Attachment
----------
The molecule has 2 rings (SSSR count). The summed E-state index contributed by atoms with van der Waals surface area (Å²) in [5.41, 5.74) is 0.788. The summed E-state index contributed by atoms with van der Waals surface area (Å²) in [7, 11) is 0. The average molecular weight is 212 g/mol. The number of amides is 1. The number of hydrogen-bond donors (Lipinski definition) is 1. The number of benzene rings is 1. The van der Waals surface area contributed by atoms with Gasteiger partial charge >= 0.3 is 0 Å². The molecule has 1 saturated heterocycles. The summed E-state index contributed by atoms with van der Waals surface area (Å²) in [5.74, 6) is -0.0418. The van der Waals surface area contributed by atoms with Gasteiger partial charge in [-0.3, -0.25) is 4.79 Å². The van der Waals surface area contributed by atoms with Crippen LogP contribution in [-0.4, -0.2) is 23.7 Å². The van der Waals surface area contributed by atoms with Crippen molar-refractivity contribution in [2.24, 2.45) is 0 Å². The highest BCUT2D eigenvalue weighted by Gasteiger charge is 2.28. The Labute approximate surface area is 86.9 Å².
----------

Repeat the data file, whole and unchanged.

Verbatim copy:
The molecule has 2 rings (SSSR count). The summed E-state index contributed by atoms with van der Waals surface area (Å²) in [5.41, 5.74) is 0.788. The summed E-state index contributed by atoms with van der Waals surface area (Å²) in [7, 11) is 0. The average molecular weight is 212 g/mol. The number of amides is 1. The number of hydrogen-bond donors (Lipinski definition) is 1. The number of benzene rings is 1. The van der Waals surface area contributed by atoms with Gasteiger partial charge >= 0.3 is 0 Å². The molecule has 1 saturated heterocycles. The summed E-state index contributed by atoms with van der Waals surface area (Å²) in [5.74, 6) is -0.0418. The van der Waals surface area contributed by atoms with Gasteiger partial charge in [-0.3, -0.25) is 4.79 Å². The van der Waals surface area contributed by atoms with Crippen LogP contribution in [-0.4, -0.2) is 23.7 Å². The van der Waals surface area contributed by atoms with Crippen molar-refractivity contribution in [2.24, 2.45) is 0 Å². The highest BCUT2D eigenvalue weighted by Gasteiger charge is 2.28. The Labute approximate surface area is 86.9 Å².